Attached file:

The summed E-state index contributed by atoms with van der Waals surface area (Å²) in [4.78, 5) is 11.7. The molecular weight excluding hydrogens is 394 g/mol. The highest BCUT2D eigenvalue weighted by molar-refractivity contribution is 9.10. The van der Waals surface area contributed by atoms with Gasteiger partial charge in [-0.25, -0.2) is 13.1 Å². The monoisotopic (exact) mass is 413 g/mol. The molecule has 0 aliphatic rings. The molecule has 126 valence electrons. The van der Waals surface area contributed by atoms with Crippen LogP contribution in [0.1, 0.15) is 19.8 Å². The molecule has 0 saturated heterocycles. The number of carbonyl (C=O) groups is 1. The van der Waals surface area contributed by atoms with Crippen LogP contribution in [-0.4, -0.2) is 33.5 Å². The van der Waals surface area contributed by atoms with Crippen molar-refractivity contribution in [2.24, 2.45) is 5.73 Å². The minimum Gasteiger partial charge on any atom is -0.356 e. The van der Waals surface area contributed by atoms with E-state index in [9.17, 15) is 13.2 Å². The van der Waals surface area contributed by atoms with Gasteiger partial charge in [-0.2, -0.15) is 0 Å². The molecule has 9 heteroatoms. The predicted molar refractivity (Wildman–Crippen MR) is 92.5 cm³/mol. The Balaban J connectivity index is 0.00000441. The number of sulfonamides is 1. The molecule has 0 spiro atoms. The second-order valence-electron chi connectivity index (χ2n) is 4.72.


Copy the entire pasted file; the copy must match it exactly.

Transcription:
The summed E-state index contributed by atoms with van der Waals surface area (Å²) in [4.78, 5) is 11.7. The molecular weight excluding hydrogens is 394 g/mol. The highest BCUT2D eigenvalue weighted by molar-refractivity contribution is 9.10. The van der Waals surface area contributed by atoms with Gasteiger partial charge in [-0.25, -0.2) is 13.1 Å². The monoisotopic (exact) mass is 413 g/mol. The molecule has 0 aliphatic rings. The molecule has 126 valence electrons. The van der Waals surface area contributed by atoms with Crippen LogP contribution in [0.1, 0.15) is 19.8 Å². The molecule has 0 saturated heterocycles. The number of carbonyl (C=O) groups is 1. The van der Waals surface area contributed by atoms with Crippen LogP contribution in [-0.4, -0.2) is 33.5 Å². The van der Waals surface area contributed by atoms with Crippen molar-refractivity contribution in [2.24, 2.45) is 5.73 Å². The minimum Gasteiger partial charge on any atom is -0.356 e. The van der Waals surface area contributed by atoms with E-state index in [9.17, 15) is 13.2 Å². The van der Waals surface area contributed by atoms with Gasteiger partial charge in [-0.2, -0.15) is 0 Å². The molecule has 9 heteroatoms. The predicted molar refractivity (Wildman–Crippen MR) is 92.5 cm³/mol. The Balaban J connectivity index is 0.00000441. The number of sulfonamides is 1. The molecule has 0 spiro atoms. The second-order valence-electron chi connectivity index (χ2n) is 4.72.